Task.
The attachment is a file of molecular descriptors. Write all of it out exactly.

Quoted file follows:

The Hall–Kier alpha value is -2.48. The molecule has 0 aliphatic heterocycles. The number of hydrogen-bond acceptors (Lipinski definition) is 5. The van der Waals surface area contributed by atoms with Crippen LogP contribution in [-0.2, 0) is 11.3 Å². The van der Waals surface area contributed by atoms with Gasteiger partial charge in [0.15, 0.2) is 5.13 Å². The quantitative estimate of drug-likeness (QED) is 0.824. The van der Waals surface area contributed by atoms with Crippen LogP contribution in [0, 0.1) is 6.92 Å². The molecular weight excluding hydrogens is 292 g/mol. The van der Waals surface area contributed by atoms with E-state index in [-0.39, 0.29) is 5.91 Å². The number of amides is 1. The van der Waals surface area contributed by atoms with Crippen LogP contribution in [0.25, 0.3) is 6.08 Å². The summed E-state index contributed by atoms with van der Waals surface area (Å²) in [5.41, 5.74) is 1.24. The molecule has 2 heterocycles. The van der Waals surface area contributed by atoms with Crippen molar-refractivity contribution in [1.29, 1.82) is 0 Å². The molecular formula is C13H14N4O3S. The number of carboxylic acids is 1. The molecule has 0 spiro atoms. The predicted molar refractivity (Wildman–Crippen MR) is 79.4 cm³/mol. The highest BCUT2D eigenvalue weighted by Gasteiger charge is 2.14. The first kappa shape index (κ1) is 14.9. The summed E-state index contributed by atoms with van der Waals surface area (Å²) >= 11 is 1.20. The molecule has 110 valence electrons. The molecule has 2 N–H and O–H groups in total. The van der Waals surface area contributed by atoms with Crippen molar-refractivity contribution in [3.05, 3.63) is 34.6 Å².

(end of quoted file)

The Hall–Kier alpha value is -2.48. The molecule has 0 aliphatic heterocycles. The number of hydrogen-bond acceptors (Lipinski definition) is 5. The van der Waals surface area contributed by atoms with Crippen LogP contribution in [-0.2, 0) is 11.3 Å². The van der Waals surface area contributed by atoms with Gasteiger partial charge in [0.15, 0.2) is 5.13 Å². The quantitative estimate of drug-likeness (QED) is 0.824. The van der Waals surface area contributed by atoms with Crippen LogP contribution in [0, 0.1) is 6.92 Å². The molecular weight excluding hydrogens is 292 g/mol. The van der Waals surface area contributed by atoms with E-state index in [-0.39, 0.29) is 5.91 Å². The number of amides is 1. The van der Waals surface area contributed by atoms with Crippen LogP contribution in [0.25, 0.3) is 6.08 Å². The summed E-state index contributed by atoms with van der Waals surface area (Å²) in [5.41, 5.74) is 1.24. The molecule has 2 heterocycles. The van der Waals surface area contributed by atoms with Crippen molar-refractivity contribution in [1.29, 1.82) is 0 Å². The molecular formula is C13H14N4O3S. The number of carboxylic acids is 1. The molecule has 0 spiro atoms. The predicted molar refractivity (Wildman–Crippen MR) is 79.4 cm³/mol. The highest BCUT2D eigenvalue weighted by Gasteiger charge is 2.14. The first kappa shape index (κ1) is 14.9. The summed E-state index contributed by atoms with van der Waals surface area (Å²) >= 11 is 1.20. The molecule has 110 valence electrons. The molecule has 2 N–H and O–H groups in total. The van der Waals surface area contributed by atoms with Crippen molar-refractivity contribution in [3.05, 3.63) is 34.6 Å².